by Sara Reid Rachels-
“Left foot. Right foot. Breathe. Repeat.”
This phrase is uttered throughout the night as a mantra and sinks deeper and deeper as it’s repeated. This is what Pat Summitt, legendary Tennessee Lady Vols coach, repeated to herself during her struggle with early-onset dementia. It takes me back just a few hours before to a strange time when I never expected to be at this place hearing these words. Really, I’d given up.
At Summitt’s celebration of life inside the heralded Thompson-Boling Arena, all is quiet. Reverent. The normally day-glo orange atmosphere is cast in a blue tint. It is as if we are attending a church service and, really, we are. Pat was the consummate preacher – guiding her players, fellow coaches and friends with her words and actions. This was a person who once broke her ankle running full speed ahead on a beach towards a Great White Shark which was holding a friend captive in the water. But, she was also someone who unflinchingly declared her name to be Sandra Lee Fields when stopped by a trooper in her tiny hometown of Henrietta. She didn’t want her stern father to find out she’d been stopped for speeding.
As I sat in the arena, my mind drifted back to the nightmarish events leading up to that point. To this day, I wonder how in the world we ever made it. My best friend Heather and I were traveling to the memorial service. About 130 miles outside of Knoxville, a buzzard flew into our windshield and caved in the glass, shattering it all over us. Heather calmly called the state trooper’s office, the insurance company, and a glass company to replace the windshield.
The trooper showed up an hour later, and we were directed to a nearby rest area. There we sat for four hours waiting on improvements. The glass people showed up in the middle of a thunderstorm and declared they couldn’t fix the windshield in the rain. We needed to find some sort of awning to park under so they could do the job. Heather and I rode in the back of the car while this stranger drove us off on two exits, finding nothing except what appeared to be an old abandoned western town complete with kudzu and tumbleweeds. Finally, we pulled under an overpass, and they fixed the car.
A little after 5:00 p.m. Eastern time, we got back on the road. We needed to go 130 miles in an hour and a half—facing pouring rain and a traffic jam. Somehow, we made it to the door of the arena at 6:30 p.m. As we caught our breath amid a backdrop of music and fond remembrances, I meditated on the road that brought me to this point. Not the interstate with the terrible bird, but the intangible road of life that cannot be physically seen.
Growing up as a shy bookworm is difficult, as it was for me. Constantly being reminded that you’re quiet when you’ve heard it thousands of times is even more difficult. When you’re quiet, though, you listen more. You dream bigger. You lead with imagination and with unspoken desire.
When I was very young, Dad told me about this coach, about her great accomplishments. He told me where she came from and what she was able to do. In this way, he introduced me to basketball. As a quiet, imaginative kid, I’d play almost non-stop on the basketball goal he put up for me. No cement or anything around it. Just stuck in in the ground. When I became more accurate with my shot, the goal started leaning ever so slightly. I’d shoot at the goal, dribble around, and pretend I was playing for Summitt even though I feared she’d yell at me every chance she got.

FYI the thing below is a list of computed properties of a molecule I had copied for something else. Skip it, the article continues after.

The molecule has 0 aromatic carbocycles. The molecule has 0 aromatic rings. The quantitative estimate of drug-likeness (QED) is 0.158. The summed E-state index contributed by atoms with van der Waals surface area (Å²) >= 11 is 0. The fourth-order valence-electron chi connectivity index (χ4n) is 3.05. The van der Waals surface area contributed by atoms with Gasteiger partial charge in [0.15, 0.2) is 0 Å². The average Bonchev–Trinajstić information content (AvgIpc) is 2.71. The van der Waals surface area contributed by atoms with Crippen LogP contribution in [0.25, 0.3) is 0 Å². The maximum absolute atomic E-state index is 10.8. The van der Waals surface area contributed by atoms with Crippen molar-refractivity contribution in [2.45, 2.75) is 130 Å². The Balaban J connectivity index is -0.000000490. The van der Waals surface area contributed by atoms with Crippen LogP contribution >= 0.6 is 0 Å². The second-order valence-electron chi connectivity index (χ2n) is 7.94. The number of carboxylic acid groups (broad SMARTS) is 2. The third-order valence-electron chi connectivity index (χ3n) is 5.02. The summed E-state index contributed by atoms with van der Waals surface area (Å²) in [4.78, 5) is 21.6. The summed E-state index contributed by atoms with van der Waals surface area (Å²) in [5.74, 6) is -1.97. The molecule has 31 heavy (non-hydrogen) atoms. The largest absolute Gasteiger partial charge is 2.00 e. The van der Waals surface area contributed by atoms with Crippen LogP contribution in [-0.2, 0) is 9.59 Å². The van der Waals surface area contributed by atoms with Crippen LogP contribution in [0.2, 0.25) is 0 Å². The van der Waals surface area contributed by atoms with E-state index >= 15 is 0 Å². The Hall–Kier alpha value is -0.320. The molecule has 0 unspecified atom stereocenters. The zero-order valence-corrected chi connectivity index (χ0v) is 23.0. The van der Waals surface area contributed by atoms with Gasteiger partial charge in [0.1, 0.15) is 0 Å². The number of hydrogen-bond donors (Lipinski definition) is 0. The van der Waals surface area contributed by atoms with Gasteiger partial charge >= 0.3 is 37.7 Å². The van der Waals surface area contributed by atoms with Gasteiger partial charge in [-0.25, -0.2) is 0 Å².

I sought out books and newspaper articles on Pat. I watched the Lady Vols any time they got national exposure on television. My best friend and I raced to the Final Four in Atlanta one year. Tennessee eventually lost to the Diana Taurasi-led UConn Lady Huskies, but at least we saw Pat. I began to sign my first name by emulating how she made the “S” in her name. While working at a local newspaper, I wrote an article about Title IX. I went out to lunch with Pat’s old athletic director from UT Martin, Bettye Giles. She told me how women’s athletics in the old days didn’t even have a budget. On road games, the team would carpool, eat bologna and crackers, and sleep in the visitor locker room.
I also visited Pat’s college coach, the late Nadine Gearin, at her house and in her old office. Her dog nipped me in the heel, but I will never forget the visits and the talks—and all the orange in her house.
This year, I lost both my dad and my coach. I’m still very quiet (at least to those who don’t know me), and I still read with reckless abandon. But there’s something else that lives in me now—something that’s been cultivated from the words and actions of my dad and Pat. They had a lot in common, now that I think of it. They were life coaches. As a daughter, a mom, a co-worker, and in any role I play, I still remember Pat’s words: “You can’t always be the most talented person in the room, but you can be the most competitive. Here’s how I’m going to beat you. I’m going to outwork you.”
As I walked onto the arena floor for the memorial service, I gazed up at the banners I’d only seen on television up to this point. I started crying, and I just couldn’t stop. I was experiencing something even the great coach, who perished of complications from early-onset dementia, could not experience in the end. I was having memories, and they were memories tied to these banners and awards as they had become such a large part of my life growing up and maturing.
When my toddler, Felicity, gets older, I’m going to tell her the story of two people and of the game of life. I’ll constantly remind her that there are no limitations if you’re willing to venture past the labels and expectations you’ve always known.
Thank you, Pat. Thank you, Dad. “Left foot. Right foot. Breathe. Repeat.”